The One Thing I Would Never Do with a Buckle Strap

Mix of Cargo lashing ratchet straps, lashing hooks, ladder buckles, cam buckle isolated on white backgrounds. Truck Strap for Pallets

I was introduced to buckle straps a number of years ago. They were offered to me as an alternative to rope. I am not ashamed to say I was instantly hooked. Once I figured out all the ways I could use buckle straps, I was not to be stopped. However, I did learn that there is one thing I would never do with a buckle strap.

What is that one thing? You are going to have to wait for the answer. I need to go through a bunch of preliminary information first. For example, some of you might not know what a buckle strap is. You might not know how it works or the science behind it. So before I tell you the one thing I would never do with one, let’s take care of those preliminaries.

What a Buckle Strap Is

A buckle strap is a strap made of webbing material and secured by some sort of buckle. For example, the Rollercam tie down straps features a rectangular buckle with a rotating cam and a spring-loaded locking mechanism. You thread the open end of the strap through the buckle and over the cam. As you pull it tight, the locking mechanism clamps down on the webbing material to hold it securely.

Whatever you do, don’t confuse a buckle strap with a ratchet strap. A ratchet strap is also a strap made of webbing material, but it is secured with a ratchet rather than a buckle. Ratchets traps are often used by truck drivers to secure their loads. They can handle a lot of weight due to their strength and size.

How a Buckle Strap Works

A buckle strap works by applying force to whatever is being secured. Maybe you want to secure a dirt bike in the back of a pickup truck. Wrapping the strap around the handlebars and securing it on both sides of the pickup bed will do the trick. As you tighten the strap down, it applies force to the handlebars. Get it tight enough and you will create enough force to stop the bike from moving an inch.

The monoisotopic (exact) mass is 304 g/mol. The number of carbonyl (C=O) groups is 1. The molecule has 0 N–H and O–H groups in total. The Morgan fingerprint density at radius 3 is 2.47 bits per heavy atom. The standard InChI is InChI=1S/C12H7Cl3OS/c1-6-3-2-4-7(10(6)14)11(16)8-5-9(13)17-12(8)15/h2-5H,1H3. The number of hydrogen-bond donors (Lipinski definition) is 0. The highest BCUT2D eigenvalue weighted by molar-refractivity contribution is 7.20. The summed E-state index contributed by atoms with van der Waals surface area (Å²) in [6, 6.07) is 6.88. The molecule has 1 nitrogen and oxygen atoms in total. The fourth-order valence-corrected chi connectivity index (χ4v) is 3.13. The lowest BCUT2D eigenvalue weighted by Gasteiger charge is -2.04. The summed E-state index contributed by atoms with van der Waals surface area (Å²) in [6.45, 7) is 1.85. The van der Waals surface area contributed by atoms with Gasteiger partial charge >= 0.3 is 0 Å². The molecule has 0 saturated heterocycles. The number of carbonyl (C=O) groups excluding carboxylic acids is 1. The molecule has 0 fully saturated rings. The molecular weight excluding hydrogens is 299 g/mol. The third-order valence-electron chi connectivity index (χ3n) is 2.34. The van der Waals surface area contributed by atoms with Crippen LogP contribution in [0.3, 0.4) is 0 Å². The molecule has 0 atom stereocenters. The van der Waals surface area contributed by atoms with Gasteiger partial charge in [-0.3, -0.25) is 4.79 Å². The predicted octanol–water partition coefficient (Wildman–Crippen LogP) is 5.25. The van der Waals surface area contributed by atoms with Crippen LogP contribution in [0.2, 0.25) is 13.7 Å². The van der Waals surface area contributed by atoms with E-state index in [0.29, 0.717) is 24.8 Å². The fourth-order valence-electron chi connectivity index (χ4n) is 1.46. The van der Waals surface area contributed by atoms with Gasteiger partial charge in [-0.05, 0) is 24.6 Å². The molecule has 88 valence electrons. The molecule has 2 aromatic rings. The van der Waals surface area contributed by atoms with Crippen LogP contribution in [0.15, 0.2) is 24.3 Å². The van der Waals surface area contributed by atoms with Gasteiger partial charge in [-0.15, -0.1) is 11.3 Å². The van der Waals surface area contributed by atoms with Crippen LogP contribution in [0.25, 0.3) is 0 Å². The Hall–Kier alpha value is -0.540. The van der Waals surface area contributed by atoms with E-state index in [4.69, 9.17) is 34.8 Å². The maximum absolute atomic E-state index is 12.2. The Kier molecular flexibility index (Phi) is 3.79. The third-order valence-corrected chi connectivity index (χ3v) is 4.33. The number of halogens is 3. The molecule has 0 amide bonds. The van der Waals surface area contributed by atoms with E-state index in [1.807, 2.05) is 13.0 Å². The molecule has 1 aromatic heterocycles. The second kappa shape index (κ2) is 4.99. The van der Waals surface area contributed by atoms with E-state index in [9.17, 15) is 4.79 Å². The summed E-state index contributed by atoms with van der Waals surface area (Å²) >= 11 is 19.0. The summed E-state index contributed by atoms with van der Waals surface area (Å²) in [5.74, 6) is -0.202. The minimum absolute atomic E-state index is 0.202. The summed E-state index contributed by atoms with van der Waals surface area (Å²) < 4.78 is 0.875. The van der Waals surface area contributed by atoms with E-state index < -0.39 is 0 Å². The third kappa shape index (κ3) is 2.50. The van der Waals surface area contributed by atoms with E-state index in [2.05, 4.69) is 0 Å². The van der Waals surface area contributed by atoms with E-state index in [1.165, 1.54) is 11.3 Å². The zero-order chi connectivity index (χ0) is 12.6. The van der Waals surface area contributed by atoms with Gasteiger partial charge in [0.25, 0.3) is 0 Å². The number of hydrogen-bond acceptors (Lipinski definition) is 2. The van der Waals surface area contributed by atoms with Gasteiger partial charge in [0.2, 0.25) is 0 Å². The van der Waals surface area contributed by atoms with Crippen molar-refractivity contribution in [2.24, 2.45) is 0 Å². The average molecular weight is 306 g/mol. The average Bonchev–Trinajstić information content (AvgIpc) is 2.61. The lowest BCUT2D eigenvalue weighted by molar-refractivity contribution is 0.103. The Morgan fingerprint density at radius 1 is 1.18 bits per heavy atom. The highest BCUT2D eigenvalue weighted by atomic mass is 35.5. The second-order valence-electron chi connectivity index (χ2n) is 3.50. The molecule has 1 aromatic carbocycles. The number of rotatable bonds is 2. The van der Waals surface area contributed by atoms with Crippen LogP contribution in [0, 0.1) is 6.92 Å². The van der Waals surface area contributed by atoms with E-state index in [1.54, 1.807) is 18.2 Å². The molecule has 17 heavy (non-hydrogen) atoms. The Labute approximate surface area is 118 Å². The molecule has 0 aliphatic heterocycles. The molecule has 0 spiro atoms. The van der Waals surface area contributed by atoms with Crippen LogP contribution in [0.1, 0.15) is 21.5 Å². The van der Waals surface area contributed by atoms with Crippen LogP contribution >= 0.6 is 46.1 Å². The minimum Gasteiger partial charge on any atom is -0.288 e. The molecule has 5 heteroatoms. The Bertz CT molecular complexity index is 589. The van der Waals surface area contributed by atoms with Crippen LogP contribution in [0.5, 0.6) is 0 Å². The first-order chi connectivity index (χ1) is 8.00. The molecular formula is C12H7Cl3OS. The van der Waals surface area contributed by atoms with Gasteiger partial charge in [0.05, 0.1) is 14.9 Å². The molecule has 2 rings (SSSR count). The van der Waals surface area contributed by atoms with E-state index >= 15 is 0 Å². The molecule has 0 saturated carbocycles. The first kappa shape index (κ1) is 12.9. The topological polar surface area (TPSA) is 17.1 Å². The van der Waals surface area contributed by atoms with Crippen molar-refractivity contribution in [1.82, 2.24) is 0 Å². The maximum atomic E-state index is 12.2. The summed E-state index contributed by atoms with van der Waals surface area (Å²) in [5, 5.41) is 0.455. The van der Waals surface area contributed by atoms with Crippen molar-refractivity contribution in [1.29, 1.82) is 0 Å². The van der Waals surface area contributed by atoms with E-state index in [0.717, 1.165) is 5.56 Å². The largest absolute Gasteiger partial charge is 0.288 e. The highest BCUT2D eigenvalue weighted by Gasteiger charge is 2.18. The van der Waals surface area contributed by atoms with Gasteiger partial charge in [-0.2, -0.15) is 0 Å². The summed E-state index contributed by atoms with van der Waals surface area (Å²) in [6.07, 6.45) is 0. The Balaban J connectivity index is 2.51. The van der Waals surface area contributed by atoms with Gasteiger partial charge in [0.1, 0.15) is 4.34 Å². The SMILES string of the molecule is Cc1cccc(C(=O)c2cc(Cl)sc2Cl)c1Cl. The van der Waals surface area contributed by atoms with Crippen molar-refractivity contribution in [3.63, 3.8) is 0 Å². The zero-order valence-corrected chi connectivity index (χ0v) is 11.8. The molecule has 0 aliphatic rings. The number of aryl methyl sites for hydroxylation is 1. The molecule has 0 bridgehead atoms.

As a side note, the cam buckle also has to deal with a certain amount of force. As you gradually pull the strap tighter, an equal force is exerted on the buckle. The buckle absorbs as much of that energy as it can, allowing you to keep pulling. Incidentally, a cam buckle with a rotating cam does an even better job. The rotating cam reduces friction so that you can pull the strap tighter with less effort.

The Moment You’ve Been Waiting For

Okay, so now you know what a buckle strap is, what it does, and how it works. Now for the moment you’ve all been waiting for: learning about the one thing I would never do with a buckle strap. Are you ready? Here it is.

Although theoretically possible, I would never use a buckle strap as a laundry line. I’m dead serious. Remember, I opened this post by explaining how I was introduced to buckle straps as an alternative to rope. I took that literally. I figured the straps could replace rope in every instance.

I suppose several buckle straps could be hooked together to make a laundry line. But I could buy a hunk of rope for a lot less. I don’t need the strength and tension buckle straps provide just to hang my laundry. Not only that, but it is also a lot easier to use clothes pins with a narrow-gauge rope.

So there you have at. I hope you’re not disappointed.